Processing makes it easy to create nice-looking visual output quickly, so we’re going to take advantage of that to write our very first basic Python programs. We’ll start off by using the line command to draw a line on the screen, like so:
The program above draws a rather small, diagonal line on the canvas that Processing automatically pops up every time you run a program. You have likely noticed that we included four numbers, separated by commas, inside the brackets next to the line command. Those numbers are to tell Processing where to draw the line on the canvas. The parameterization of commands illustrates a fundamental concept in computer science. The people who created Processing could have designed the line command such that it always drew the line in the exact same place, but that wouldn’t have been very useful. Instead, by specifying four numeric parameters for the command, the designers created a single command that allows programmers to draw a line anywhere they like (well, anywhere on Processing’s canvas).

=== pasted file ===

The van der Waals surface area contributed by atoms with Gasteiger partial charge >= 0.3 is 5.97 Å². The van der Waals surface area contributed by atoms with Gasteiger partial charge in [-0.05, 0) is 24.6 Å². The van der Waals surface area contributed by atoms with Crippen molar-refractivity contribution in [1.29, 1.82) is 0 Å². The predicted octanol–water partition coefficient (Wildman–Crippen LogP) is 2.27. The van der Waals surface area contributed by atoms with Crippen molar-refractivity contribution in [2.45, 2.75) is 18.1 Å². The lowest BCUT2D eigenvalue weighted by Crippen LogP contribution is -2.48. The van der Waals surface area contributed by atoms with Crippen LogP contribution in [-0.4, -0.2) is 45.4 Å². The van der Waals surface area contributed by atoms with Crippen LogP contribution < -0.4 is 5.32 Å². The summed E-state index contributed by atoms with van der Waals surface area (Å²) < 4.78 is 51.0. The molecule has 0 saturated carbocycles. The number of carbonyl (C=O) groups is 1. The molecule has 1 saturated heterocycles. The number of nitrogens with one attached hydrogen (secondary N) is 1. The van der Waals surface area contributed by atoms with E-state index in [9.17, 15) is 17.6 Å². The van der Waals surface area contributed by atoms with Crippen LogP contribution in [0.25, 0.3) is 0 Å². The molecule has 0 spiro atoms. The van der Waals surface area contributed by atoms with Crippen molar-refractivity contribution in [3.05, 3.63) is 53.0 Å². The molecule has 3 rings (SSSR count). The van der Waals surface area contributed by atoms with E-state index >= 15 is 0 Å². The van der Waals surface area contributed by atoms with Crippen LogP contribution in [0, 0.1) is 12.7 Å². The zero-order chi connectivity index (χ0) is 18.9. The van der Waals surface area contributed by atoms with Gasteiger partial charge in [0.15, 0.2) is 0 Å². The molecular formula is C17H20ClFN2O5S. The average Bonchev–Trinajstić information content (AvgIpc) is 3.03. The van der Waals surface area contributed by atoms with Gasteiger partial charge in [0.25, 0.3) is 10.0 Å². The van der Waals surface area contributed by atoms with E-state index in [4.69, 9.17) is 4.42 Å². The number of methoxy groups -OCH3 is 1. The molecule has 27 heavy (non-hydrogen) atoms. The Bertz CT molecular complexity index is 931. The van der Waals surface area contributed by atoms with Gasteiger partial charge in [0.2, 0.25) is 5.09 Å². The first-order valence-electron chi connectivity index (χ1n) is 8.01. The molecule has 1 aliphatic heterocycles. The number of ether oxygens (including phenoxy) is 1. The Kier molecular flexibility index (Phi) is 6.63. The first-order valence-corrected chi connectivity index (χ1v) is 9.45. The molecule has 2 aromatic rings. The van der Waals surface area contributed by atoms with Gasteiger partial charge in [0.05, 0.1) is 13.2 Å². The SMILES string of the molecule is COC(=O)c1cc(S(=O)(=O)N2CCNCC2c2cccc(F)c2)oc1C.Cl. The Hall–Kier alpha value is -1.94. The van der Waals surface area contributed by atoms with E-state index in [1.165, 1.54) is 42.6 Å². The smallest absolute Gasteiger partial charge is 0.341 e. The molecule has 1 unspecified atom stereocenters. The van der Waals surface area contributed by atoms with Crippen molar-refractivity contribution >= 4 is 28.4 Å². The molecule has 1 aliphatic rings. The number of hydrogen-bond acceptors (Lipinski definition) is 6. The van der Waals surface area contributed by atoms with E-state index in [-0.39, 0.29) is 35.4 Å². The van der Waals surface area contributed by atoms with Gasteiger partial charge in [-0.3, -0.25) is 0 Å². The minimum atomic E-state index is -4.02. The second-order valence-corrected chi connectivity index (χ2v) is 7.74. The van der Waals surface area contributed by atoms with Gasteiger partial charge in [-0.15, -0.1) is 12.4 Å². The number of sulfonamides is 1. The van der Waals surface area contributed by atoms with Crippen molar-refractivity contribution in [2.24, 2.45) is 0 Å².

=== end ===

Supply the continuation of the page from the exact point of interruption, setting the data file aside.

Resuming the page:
To effectively use the line command, we need to know the meaning of those four numbers. In this case, it’s easy: the numbers specify the (x, y) coordinates of the endpoints of the line. In other words, in English, we would express the command above as “draw a line from coordinate (0,0) to coordinate (10, 10)”. The ordering of the numbers matters: Processing knows which number is which; thus, the first number is always the x coordinate of the first point, and so on.